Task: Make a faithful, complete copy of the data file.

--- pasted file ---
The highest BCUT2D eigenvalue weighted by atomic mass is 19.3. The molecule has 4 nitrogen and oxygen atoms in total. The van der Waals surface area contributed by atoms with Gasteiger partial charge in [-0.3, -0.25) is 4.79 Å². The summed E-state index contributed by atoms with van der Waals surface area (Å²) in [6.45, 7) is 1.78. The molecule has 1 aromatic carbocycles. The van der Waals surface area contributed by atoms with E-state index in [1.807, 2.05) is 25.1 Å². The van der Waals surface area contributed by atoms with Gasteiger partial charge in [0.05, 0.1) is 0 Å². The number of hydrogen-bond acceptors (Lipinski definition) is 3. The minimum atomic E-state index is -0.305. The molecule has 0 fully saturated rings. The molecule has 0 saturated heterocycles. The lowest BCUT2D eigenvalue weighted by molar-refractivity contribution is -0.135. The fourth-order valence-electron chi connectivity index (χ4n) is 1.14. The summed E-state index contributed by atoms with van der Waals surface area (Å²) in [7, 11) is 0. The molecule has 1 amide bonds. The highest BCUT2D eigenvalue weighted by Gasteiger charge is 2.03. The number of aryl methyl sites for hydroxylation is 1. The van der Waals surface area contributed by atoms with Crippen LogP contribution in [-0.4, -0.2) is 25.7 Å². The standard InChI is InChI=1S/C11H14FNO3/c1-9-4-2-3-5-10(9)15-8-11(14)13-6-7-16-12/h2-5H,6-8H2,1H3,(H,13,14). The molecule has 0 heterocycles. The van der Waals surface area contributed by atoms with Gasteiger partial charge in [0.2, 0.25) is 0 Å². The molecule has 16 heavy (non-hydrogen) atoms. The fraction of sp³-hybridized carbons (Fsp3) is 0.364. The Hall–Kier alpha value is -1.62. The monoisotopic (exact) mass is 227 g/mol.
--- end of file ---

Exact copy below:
The highest BCUT2D eigenvalue weighted by atomic mass is 19.3. The molecule has 4 nitrogen and oxygen atoms in total. The van der Waals surface area contributed by atoms with Gasteiger partial charge in [-0.3, -0.25) is 4.79 Å². The summed E-state index contributed by atoms with van der Waals surface area (Å²) in [6.45, 7) is 1.78. The molecule has 1 aromatic carbocycles. The van der Waals surface area contributed by atoms with E-state index in [1.807, 2.05) is 25.1 Å². The van der Waals surface area contributed by atoms with Gasteiger partial charge in [0.05, 0.1) is 0 Å². The number of hydrogen-bond acceptors (Lipinski definition) is 3. The minimum atomic E-state index is -0.305. The molecule has 0 fully saturated rings. The molecule has 0 saturated heterocycles. The lowest BCUT2D eigenvalue weighted by molar-refractivity contribution is -0.135. The fourth-order valence-electron chi connectivity index (χ4n) is 1.14. The summed E-state index contributed by atoms with van der Waals surface area (Å²) in [7, 11) is 0. The molecule has 1 amide bonds. The highest BCUT2D eigenvalue weighted by Gasteiger charge is 2.03. The number of aryl methyl sites for hydroxylation is 1. The van der Waals surface area contributed by atoms with Crippen LogP contribution in [-0.4, -0.2) is 25.7 Å². The standard InChI is InChI=1S/C11H14FNO3/c1-9-4-2-3-5-10(9)15-8-11(14)13-6-7-16-12/h2-5H,6-8H2,1H3,(H,13,14). The molecule has 0 heterocycles. The van der Waals surface area contributed by atoms with Gasteiger partial charge in [0.2, 0.25) is 0 Å². The molecule has 16 heavy (non-hydrogen) atoms. The fraction of sp³-hybridized carbons (Fsp3) is 0.364. The Hall–Kier alpha value is -1.62. The monoisotopic (exact) mass is 227 g/mol.